NicodemusThe words of John 3:16 are one of the most well known verses and most quoted of Jesus’ sayings – and behind them lies another story.

Please read John 3:1-21

Nicodemus was a leader of the Jews. It’s possible that throughout his life, Nicodemus may have simply accepted all that was taught to him by the Jewish rabbis. Learning the Psalms and the Law. Listening to the story of how Moses led the children of Israel out of Egypt. Acquainting himself with the acts of Abraham, David Elijah, Elisha and so many more. And leading others in doing the same.

But now, afraid to show his interest to his fellow Pharisees, Nicodemus has encountered someone who challenges all that received and perceived wisdom. A man who performs miracles. A man who is different to any other teacher he has ever known. Nicodemus knows that Jesus comes from God: he’s seen the miracles (‘signs’ as John calls them) and we can assume he’s heard the teaching.

Sounds familiar? Years of going to church. Singing choruses and hymns. Hearing the same liturgy (or not). And maybe we also feel uncomfortable with some of it. We don’t like to hear some of it. We’re happy with the easy bits. We decide what’s interesting or important. We tack on the bits we like to make them fit the way our churches do things and other aspects of the system we already live with. We come and listen when it suits us, and go back to our ordinary lives when we need to.

‘There are many ways through the garden,’ someone once said to me. Our journey through the ‘Garden of Faith’ has the capacity to take us in different directions, going deeper and deeper in to the growth and the undergrowth that exists there. It is up to us to sniff the flowers. To climb the trees. And to dig up a few weeds.

If we have been used to one particular type of church or a specific approach towards the teaching from the Bible, for example, it can be confusing when God begins to take us to a new part of the Garden. We may be reluctant to get up from the particular bench (or pew) we’ve sat on for years or to turn away from the view we’ve always had. It can be unsettling and disorientating. We may feel lost. Cut adrift from God. We crave stability but the ground in the garden is shifting.

The ground under Nicodemus was shifting and he began to realise there was another way through the garden: that there was more to God than he had ever thought. God will always take us to an even better place. A place of growth and depth beyond our expectations.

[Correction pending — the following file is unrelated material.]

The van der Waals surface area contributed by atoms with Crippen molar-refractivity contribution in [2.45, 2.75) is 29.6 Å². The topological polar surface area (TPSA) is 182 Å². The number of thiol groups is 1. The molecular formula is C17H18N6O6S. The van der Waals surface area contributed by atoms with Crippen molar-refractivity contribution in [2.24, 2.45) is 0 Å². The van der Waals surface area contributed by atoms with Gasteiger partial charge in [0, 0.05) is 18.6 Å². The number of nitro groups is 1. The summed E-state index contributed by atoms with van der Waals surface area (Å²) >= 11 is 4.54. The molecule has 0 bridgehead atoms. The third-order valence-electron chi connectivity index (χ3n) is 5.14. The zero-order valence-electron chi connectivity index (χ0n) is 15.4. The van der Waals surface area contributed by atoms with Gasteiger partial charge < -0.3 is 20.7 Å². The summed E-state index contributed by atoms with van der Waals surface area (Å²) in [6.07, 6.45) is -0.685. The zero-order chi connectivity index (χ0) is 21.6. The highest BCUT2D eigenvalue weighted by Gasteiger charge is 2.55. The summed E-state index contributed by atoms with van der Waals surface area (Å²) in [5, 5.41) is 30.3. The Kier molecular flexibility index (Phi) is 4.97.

Nicodemus came, in the darkness, seeking spiritual direction. In times of our own spiritual ‘darkness’, it can be helpful to seek assistance from someone else to take us through the garden. A guide. A companion. A wise teacher. While none of us will be able to have a spiritual guide quite the same as Nicodemus, seeking out such advice and support can be helpful.

One approach can be to have a spiritual director. It may well be helpful to seek such direction or accompaniment from someone who is not in the same church as you are. Maybe also from a different background or tradition or churchmanship: if we need space to ask questions or explore uncertainties it’s important to be able to do so with someone who is going to travel with you and not dismiss your explorations. Of particular importance is to see someone who has received formal and structured training as a spiritual director. If you are part of an established church (e.g. Anglican, Roman Catholic, Baptist, Methodist, URC etc) then contact a central body (e.g. Diocese) for information about what is available. Guided retreats and Quiet Days can also be helpful: taking time out of the demands of everyday life for prayer and reflection. (Maybe take a look at retreats.org.uk)

Which part of the garden do you want to explore?

Would it help to have someone to guide you?



When you’re ready, move on to Part 2 of this story.